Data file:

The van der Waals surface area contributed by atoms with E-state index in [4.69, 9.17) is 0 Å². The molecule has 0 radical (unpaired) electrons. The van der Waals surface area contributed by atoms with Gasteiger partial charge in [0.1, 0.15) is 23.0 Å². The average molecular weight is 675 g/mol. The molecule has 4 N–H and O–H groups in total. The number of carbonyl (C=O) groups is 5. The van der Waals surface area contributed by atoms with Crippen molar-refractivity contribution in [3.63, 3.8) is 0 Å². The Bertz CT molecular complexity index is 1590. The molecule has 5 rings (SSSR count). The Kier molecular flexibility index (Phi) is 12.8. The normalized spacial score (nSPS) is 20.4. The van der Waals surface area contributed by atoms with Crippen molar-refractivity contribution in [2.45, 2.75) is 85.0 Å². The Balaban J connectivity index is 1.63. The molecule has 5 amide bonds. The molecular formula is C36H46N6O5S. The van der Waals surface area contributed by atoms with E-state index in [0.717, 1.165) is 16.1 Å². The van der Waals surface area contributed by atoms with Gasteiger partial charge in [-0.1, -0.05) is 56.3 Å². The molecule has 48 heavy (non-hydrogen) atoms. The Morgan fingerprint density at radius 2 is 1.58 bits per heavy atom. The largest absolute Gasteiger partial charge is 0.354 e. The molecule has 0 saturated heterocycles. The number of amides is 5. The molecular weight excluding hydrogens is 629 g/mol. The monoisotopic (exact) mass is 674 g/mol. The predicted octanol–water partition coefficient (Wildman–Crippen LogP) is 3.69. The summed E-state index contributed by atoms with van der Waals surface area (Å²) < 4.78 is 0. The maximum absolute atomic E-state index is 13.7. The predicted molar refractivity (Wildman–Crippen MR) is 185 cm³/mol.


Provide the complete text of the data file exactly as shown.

The van der Waals surface area contributed by atoms with E-state index in [4.69, 9.17) is 0 Å². The molecule has 0 radical (unpaired) electrons. The van der Waals surface area contributed by atoms with Gasteiger partial charge in [0.1, 0.15) is 23.0 Å². The average molecular weight is 675 g/mol. The molecule has 4 N–H and O–H groups in total. The number of carbonyl (C=O) groups is 5. The van der Waals surface area contributed by atoms with Crippen molar-refractivity contribution in [3.63, 3.8) is 0 Å². The Bertz CT molecular complexity index is 1590. The molecule has 5 rings (SSSR count). The Kier molecular flexibility index (Phi) is 12.8. The normalized spacial score (nSPS) is 20.4. The van der Waals surface area contributed by atoms with Crippen molar-refractivity contribution in [2.45, 2.75) is 85.0 Å². The Balaban J connectivity index is 1.63. The molecule has 5 amide bonds. The molecular formula is C36H46N6O5S. The van der Waals surface area contributed by atoms with E-state index in [0.717, 1.165) is 16.1 Å². The van der Waals surface area contributed by atoms with Gasteiger partial charge in [-0.1, -0.05) is 56.3 Å². The molecule has 48 heavy (non-hydrogen) atoms. The Morgan fingerprint density at radius 2 is 1.58 bits per heavy atom. The largest absolute Gasteiger partial charge is 0.354 e. The molecule has 0 saturated heterocycles. The number of amides is 5. The molecular weight excluding hydrogens is 629 g/mol. The monoisotopic (exact) mass is 674 g/mol. The predicted octanol–water partition coefficient (Wildman–Crippen LogP) is 3.69. The summed E-state index contributed by atoms with van der Waals surface area (Å²) < 4.78 is 0. The maximum absolute atomic E-state index is 13.7. The predicted molar refractivity (Wildman–Crippen MR) is 185 cm³/mol.